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Who's buying Burma's gems?

Laura Bush's campaign for a global boycott is being undone by China's appetite for Olympic souvenirs made of Burmese jade.

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Worried about being associated with the junta's practices, some of the world's biggest names in precious stones – including Frances' Cartier, Italy's Bulgari, and the US-based Tiffany & Co., and Leber Jeweler Inc. – have announced their own bans on Burma's gems.

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But, clearly, not everyone has joined the bandwagon. At this January's auction in Rangoon, according to the New Light of Myanmar, 600 lots of jade were sold – a third more than at the last auction held in November. By some estimates, jade alone now accounts for about 10 percent of Burma's yearly export earnings. Rubies, in turn, remain Burma's gem of choice; the country is reportedly the source of close to 90 percent of the world's supply. And Burma also exports diamonds, cat's- eyes, emeralds, topaz, pearls, sapphires, coral, and yellow garnet.

The government's Myanmar Gem Enterprise – Burma's third largest export company after the state-run oil and timber companies – has said gem sales have increased by 45 percent every year for the past three. The gem auctions, held once or twice a year since 1964, are becoming more frequent. All told, the official trade in Burma's gems, according HRW, was valued at $297 million in fiscal year 2006-2007, but is estimated to actually be much higher when factoring in unofficial sales.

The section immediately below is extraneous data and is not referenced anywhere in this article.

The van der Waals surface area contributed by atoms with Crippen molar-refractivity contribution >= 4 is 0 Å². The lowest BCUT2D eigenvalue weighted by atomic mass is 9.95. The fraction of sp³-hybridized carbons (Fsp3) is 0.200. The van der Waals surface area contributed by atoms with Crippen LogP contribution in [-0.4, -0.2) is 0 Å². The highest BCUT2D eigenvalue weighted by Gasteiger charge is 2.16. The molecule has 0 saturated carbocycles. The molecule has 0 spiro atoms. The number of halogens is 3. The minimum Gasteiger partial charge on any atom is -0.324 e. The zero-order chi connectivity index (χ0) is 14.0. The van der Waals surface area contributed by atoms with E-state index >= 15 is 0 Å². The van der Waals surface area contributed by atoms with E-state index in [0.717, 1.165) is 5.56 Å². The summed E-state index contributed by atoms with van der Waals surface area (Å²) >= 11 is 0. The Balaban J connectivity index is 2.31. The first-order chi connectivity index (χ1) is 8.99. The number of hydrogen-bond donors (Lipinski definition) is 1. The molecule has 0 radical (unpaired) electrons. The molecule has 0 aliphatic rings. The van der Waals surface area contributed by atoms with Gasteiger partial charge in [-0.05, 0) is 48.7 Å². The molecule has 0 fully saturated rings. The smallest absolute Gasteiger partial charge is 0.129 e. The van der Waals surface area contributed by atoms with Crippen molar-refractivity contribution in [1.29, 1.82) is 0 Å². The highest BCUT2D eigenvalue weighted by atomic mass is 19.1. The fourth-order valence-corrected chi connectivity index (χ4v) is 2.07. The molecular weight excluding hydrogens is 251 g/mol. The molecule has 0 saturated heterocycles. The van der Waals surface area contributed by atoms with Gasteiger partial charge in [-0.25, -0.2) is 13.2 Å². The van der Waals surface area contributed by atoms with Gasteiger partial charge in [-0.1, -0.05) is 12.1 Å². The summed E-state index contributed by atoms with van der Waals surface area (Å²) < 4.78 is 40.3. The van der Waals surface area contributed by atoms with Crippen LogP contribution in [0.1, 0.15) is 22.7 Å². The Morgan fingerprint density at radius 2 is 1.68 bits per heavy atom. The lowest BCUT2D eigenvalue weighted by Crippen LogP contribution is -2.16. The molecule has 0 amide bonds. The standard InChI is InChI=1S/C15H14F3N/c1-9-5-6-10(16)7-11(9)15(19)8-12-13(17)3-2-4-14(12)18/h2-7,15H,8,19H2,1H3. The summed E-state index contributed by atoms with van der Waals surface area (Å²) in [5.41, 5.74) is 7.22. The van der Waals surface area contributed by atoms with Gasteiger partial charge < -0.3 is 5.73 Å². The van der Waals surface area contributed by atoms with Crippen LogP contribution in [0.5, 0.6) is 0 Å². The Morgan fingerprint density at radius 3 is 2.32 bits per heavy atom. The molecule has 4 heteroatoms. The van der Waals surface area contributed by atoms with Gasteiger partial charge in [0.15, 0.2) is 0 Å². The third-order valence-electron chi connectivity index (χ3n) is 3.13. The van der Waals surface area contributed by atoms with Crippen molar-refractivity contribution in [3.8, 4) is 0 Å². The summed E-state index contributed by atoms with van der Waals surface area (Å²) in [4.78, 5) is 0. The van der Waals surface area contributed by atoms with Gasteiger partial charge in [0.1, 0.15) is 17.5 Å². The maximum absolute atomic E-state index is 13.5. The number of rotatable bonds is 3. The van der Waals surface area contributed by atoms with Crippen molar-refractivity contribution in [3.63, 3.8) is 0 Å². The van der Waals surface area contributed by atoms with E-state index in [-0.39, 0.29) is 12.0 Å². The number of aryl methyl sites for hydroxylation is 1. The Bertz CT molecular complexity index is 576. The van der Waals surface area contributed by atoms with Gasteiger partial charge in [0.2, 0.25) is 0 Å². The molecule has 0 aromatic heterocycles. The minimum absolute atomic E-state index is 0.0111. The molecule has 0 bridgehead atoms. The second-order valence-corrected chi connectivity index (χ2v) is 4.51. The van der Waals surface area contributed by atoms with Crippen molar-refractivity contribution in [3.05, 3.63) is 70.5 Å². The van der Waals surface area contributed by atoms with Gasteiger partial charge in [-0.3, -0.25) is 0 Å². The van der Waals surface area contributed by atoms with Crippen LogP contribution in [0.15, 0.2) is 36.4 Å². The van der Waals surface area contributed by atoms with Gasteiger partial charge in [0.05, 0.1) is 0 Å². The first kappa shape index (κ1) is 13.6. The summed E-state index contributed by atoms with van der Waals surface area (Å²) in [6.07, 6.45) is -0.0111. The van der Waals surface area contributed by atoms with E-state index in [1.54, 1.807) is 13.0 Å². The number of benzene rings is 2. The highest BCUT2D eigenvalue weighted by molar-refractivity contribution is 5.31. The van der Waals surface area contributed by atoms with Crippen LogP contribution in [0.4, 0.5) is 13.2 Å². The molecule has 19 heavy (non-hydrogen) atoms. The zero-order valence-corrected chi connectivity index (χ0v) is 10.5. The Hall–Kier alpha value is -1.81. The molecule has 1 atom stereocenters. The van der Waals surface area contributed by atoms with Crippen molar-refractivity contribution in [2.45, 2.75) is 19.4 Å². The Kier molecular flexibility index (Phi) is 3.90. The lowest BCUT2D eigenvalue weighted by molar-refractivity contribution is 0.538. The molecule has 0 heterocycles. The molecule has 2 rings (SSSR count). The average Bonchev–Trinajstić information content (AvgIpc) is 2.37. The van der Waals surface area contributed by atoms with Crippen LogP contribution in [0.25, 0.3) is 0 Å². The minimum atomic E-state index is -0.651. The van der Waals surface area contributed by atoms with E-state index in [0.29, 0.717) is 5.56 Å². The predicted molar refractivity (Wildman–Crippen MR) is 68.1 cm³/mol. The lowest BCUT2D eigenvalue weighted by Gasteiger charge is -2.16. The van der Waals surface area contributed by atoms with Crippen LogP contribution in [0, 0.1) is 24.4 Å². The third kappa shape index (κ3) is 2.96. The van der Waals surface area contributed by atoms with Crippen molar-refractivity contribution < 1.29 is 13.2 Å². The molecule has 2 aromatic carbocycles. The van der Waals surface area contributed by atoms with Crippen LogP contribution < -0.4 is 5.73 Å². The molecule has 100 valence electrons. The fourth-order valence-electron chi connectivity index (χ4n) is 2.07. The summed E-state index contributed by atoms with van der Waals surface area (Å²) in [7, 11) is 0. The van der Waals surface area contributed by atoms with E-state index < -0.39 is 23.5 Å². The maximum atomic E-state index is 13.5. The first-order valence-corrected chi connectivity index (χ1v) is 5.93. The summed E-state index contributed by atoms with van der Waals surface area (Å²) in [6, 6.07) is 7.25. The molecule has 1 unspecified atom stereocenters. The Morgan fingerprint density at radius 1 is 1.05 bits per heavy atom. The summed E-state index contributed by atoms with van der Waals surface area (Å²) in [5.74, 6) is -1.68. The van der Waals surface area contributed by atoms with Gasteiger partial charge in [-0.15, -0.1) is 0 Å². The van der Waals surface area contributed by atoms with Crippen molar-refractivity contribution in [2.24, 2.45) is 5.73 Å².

Why haven't Western sanctions on Burma's gems – and the country's other products – been more effective, even after so many years?

"The only sanctions that would work would be Chinese," asserts Robert Rotberg, a professor of public policy at Harvard University's Kennedy School. "The Chinese ... supply all the weapons and much of the investment [to Burma]."

And, while gems are clearly a part of the problem, stresses Mr. Rotberg, they are only the very tip of the iceberg. "The role of gems is not huge ... compared with oil and gas, and opium smuggling," he says. Overall, China, Thailand, and India reportedly spend about $2 billion a year here on electricity, natural gas, oil and timber.

"China is the culprit here," explains Thai social critic and frequent Burma commentator Acharn Sulak Sivaraksa. "Burma is supported by China. End of story. We need to liberate that country not only from its own military junta but also from the imperialist Chinese."

Pressure on China – and to a smaller extent on India and Thailand – to assume a more constructive role in Burma is mounting.